Book Review: Exist To Resist by Matthew Smith

September 4, 2017

 

I’ve been waiting for the appearance of a book like this for decades. There’s hardly any published photographic record of the UK’s early 1990’s travelling, free party, free festival, and environmental protest scene, let alone books on the subject.*

Matthew Smith was actively involved in the scene he lovingly portrays. As the authorities started cracking down on travellers, ravers and dissenters of all sorts, the scenes became more inward-looking and more distrustful of mainstream media, cameras, and the people wielding them, whether professional or not. Insiders like Smith were thus in a position to record events in a way others couldn’t.

This long overdue volume of exciting photos that captures perfectly the feeling of being involved in protesting and partying in the early to mid 1990’s. It also covers some soundsystem-centred events from preceding years, like the Moss Side and Notting Hill Carnivals of 1989.

Some of the events photographed were pivotal. The Glastonbury Festival of 1989, for example, was “the year rave arrived at Glastonbury in a big way”. The first picture of the sequence is of a shirtless traveller toddler, with their home vehicle’s registration number and the field it was parked in scrawled on their chest. Behind the child is a tent with “DHSS World Tour” painted on it. This, together with the other images in the series, serves as an artefact of the pre-giant fence, pre-sanitised Glastonbury, an era when travellers were allowed in for free and police weren’t.

The excellent image on the cover is a fine example of the way Smith’s photography captures the energy of the protest movement while placing it in context. The roofs of The House of Commons loom through the heat haze. A truck, on top of which a woman dances and claps, is transporting a soundsystem up a busy street in central London. A man, leaning out of the truck with a microphone in one hand, gazes into the lens. It is unclear whether he’s driving, MC’ing, or both. The truck is framed by a row of police vans on the left and a cinema, showing Four Weddings And A Funeral, on the right.

I think I’m not alone in saying this: the Criminal Justice Act politicised me. Prior to the legislation, I simply wanted to rave, or help organise raves. The fact that these events were unlicensed couldn’t have interested me less. And in the period before the CJA, as long as no-one made any noise complaints, reasonable-sized parties were allowed to continue without much interference from the authorities. It wasn’t until the Criminal Justice Bill was actually on the cards that I personally realised I had to take to the streets, for the first time in my life, to try and prevent its passage through parliament. The day I was politicised constitutes the explosion that lies at the centre of Exist To Resist: the second anti-CJA demonstration in July 1994, which was characterised by thousands of ravers raving in the middle of the street in usually grey workaday Central London, grinning and dancing on the back of a truck as it drove past the Houses of Parliament, cavorting in the fountains and raving to a bicycle-powered soundsystem in Trafalgar Square. Politics was never so much fun, and Matthew Smith captures this sense of freedom and hope perfectly. Although it was mostly peaceful, the demo I attended didn’t pass without some unrest: as the parade made its way past Downing Street and some tried to force their way into the Prime Minister’s front garden. Smith suggests that there may have been agent provocateurs in the crowd. Whether this was the case or not, the resulting horse charge that my friends and I were caught up in was truly terrifying, preceded as it was by police threats to ‘sterilise the area’ if we didn’t move out of the way.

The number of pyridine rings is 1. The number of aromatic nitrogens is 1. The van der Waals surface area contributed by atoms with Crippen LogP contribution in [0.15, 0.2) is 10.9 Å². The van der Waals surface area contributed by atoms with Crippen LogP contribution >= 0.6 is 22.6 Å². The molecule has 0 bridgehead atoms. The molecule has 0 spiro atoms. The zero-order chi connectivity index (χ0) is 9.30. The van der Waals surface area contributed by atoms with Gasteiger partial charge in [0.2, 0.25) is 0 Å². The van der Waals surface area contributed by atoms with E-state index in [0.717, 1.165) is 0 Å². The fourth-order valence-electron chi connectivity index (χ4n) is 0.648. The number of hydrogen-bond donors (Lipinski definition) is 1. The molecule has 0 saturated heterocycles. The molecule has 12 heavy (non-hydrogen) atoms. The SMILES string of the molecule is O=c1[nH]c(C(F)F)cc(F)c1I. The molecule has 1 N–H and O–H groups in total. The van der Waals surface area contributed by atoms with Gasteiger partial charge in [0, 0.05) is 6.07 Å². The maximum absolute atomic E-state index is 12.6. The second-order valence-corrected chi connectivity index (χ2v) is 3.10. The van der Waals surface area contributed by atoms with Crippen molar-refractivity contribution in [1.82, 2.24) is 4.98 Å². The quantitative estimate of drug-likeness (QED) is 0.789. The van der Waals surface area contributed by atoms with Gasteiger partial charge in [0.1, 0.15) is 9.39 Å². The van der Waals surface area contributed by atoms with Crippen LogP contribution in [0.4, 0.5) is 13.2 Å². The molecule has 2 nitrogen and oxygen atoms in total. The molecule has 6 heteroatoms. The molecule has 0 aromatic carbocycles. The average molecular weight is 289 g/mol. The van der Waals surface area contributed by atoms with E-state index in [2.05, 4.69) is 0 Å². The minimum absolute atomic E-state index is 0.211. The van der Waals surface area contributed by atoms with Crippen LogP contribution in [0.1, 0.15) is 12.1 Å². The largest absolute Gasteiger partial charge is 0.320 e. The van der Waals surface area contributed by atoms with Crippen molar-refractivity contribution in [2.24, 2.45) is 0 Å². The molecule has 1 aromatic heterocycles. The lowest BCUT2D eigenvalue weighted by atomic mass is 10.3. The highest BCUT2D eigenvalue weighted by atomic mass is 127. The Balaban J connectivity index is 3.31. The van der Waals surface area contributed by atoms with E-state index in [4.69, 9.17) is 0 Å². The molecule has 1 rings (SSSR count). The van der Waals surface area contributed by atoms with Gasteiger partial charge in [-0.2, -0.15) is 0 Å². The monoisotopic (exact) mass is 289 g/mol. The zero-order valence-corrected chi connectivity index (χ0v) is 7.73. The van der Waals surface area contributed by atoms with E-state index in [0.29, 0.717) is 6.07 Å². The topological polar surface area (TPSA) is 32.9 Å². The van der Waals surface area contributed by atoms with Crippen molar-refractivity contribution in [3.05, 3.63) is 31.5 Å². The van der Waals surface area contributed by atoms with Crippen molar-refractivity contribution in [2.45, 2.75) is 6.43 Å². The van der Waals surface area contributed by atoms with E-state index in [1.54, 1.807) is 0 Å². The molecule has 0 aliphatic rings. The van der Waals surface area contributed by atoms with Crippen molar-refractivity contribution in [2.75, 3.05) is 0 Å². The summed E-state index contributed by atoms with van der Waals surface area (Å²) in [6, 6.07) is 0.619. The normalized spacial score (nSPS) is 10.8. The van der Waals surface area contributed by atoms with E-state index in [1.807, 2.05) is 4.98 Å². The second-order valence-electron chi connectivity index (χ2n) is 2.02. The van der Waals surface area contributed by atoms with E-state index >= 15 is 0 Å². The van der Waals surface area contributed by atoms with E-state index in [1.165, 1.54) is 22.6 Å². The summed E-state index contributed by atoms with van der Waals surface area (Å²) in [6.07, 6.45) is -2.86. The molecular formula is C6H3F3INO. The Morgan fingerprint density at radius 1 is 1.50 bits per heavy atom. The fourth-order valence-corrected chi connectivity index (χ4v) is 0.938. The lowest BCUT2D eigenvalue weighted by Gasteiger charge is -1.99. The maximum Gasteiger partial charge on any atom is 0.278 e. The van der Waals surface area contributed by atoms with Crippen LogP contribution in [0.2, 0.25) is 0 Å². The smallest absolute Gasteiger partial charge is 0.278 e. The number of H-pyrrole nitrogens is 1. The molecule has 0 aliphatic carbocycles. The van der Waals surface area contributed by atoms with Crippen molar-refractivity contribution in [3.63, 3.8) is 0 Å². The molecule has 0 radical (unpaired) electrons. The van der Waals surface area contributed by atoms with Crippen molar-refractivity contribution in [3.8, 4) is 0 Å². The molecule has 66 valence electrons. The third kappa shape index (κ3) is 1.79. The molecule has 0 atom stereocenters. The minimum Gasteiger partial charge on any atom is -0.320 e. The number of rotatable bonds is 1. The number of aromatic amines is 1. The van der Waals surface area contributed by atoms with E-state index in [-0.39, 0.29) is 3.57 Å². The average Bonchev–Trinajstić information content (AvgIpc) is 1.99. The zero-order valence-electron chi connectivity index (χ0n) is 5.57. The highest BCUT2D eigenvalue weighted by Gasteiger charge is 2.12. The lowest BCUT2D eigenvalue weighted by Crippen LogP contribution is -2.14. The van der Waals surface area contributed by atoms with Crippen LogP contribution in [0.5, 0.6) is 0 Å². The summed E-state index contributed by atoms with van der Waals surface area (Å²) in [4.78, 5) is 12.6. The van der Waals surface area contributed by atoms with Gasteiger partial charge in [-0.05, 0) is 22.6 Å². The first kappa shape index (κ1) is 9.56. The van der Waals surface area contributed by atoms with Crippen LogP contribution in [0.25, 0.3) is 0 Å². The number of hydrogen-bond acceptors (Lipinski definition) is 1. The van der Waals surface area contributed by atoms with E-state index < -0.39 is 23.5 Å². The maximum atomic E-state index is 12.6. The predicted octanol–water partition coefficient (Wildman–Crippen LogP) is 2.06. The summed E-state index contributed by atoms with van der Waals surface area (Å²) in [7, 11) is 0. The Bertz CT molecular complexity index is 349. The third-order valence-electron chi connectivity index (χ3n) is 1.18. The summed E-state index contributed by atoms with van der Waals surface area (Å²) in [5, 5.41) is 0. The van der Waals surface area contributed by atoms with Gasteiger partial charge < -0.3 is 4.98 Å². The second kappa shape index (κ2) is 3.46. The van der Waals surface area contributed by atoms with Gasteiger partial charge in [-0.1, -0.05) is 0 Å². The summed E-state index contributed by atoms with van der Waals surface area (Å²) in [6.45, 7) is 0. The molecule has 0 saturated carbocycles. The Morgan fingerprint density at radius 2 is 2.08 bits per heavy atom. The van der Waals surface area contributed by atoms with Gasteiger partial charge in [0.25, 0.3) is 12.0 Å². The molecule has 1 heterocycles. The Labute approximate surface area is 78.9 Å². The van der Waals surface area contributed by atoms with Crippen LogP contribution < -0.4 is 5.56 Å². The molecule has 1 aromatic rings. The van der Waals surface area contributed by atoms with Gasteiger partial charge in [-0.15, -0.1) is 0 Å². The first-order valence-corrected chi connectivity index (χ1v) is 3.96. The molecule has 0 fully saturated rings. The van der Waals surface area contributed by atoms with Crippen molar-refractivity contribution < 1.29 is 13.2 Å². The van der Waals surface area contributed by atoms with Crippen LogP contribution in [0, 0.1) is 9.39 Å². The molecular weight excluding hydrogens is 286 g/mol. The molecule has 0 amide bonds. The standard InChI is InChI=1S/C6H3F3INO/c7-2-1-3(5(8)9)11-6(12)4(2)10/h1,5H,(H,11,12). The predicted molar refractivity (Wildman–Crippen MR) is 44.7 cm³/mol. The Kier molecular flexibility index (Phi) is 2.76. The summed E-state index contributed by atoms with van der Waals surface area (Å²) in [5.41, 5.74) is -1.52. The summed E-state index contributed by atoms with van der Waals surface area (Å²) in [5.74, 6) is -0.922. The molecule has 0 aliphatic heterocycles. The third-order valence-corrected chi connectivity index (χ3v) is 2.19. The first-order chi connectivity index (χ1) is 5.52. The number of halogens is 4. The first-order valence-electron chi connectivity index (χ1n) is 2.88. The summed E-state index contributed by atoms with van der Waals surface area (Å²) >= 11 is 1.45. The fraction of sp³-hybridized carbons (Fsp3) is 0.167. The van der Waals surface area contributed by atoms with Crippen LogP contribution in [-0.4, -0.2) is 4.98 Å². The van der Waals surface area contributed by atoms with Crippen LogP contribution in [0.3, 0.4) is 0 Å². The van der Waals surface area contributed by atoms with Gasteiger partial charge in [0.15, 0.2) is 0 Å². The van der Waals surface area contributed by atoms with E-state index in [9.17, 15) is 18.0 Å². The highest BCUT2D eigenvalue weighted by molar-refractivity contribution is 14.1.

By the third march against the Criminal Justice Act, according to Smith, it was “too dangerous to not be wearing a police uniform” and it “felt like a harsh end to a beautiful dream”. The dream continues to be lived in a more low key fashion, but Smith’s wonderful images remind us of the moments when hope was brightest.

 

Order it here.

 

 

 

  • Alan Tash Lodge is one of my favourite photographers, indeed, the only one I knew about for many years, but he has never published a book of his own. Check out his site ’One Eye On The Road’ for some fantastic images. Alan Lodge was on site even before the birth of Acid House, and his intimate connection to the scenes and their people is evident from his images. In Molly Macindoe’s Out of Order, an honest and intimate portrait of the British warehouse party scene from 1997 to 2006, the photographer portrays a scene she was clearly a part of. It’s full of amazing photographs, but due to the period she covers it falls outside the period my blog is most interested in. Vinca Peterson’s No System portrays the continental European offshoot of the scene, covering the adventures of some of the British soundsystems after they took their noisy circuses to France and beyond. Again, not of direct interest to this site, but probably my favourite book on the travelling soundsystem scene. The book contains not just photographs, but also excerpts from Vinca Peterson’s diary.

 

 

 

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24th-26th August 1991: Street Level Free Party in Cassington, Oxfordshire

May 25, 2017